What is your most admirable quality?
I am the “glass half full” optimist, living life with a grateful and positive heart. But, even though I hope for the best, I do plan for the worst, identify risks, and adjust my plan accordingly. And then I continue to hope for the best.

I'm looking forward to a future that is...

What aspect of the industry do you think has the most potential for growth, and, on the other hand, which aspect do you think needs the most improvement?
For potential growth — Remote monitoring, remote hands, and diagnostic capability will prove to be a skill set needed by owners/operators. Pandemic restrictions and other potential occupancy limitations will impact on-site personnel. Remote engineers will allow for the “real-time” view and management of the environment needed to support IT.

Other technologies, such as software-defined power or virtual power management, can provide useful in more effective powering of these mission critical facilities. Automation and predictive software for infrastructure systems will also add to the tool kit that operators can deploy.

For most improvement — Not because I am in the training industry, but the skill shortage in this industry is still a very real issue. Although remote monitoring and automation will lend to bridge some gaps, education in this field is necessary to fully appreciate how mission critical facilities enable the global digital infrastructure to flourish, despite the pandemic. I am seeing more momentum toward corporate-wide training programs for all employees to ensure a level of knowledge and competency. However, more work and attention should promote more effective knowledge sharing and training.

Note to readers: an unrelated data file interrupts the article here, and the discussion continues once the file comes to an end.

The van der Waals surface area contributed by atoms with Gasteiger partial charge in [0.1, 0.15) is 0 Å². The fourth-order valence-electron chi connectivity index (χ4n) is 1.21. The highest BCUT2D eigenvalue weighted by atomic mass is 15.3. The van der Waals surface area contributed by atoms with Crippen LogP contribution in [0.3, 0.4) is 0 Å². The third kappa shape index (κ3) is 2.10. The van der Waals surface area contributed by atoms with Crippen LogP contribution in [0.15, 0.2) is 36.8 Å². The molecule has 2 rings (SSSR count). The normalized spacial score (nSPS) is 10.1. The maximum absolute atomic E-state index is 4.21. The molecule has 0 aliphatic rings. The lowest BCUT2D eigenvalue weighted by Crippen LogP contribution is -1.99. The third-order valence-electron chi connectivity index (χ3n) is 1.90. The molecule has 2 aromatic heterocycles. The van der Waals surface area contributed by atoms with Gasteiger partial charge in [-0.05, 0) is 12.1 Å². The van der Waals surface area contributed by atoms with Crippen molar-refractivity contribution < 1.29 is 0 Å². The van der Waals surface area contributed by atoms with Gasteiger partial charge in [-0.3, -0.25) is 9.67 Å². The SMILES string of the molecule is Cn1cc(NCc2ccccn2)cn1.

Trade schools and outreach about our industry could attract the engineers, designers, managers, and technicians of tomorrow.

When you imagine the future of the technology industry, what does it look like?
I believe the current pandemic has forced a change of perspective on the global criticality of the digital infrastructure age. On-site building engineers and IT technicians are viewed as essential workers and require access to facilities that are vital in our global digital economy. However, it has also forced owners/operators of data centers to address automation, remote monitoring, and other means of maintaining operation with limited access to either the enterprise, colo, or cloud sites. Innovation is happening at breakneck speed, and trying to “nail down” emerging tech has us all wondering what the future of technology looks like, as it seems to be a moving target. Just look how difficult it has been for the industry to define "edge," as it will be different for various reasons and purposes.

What is the most valuable life lesson you have learned so far and how has it helped you in your career?
Goodness, I’ve learned so many lessons, some tougher lessons than others. When I first starting training, I will never forget what a senior electrical engineer told me in class: “If you cannot explain it, then you don’t understand it yourself.”

What three adjectives come to mind when you think about your future path?
Unchartered, exciting, and fast-paced.

March 2021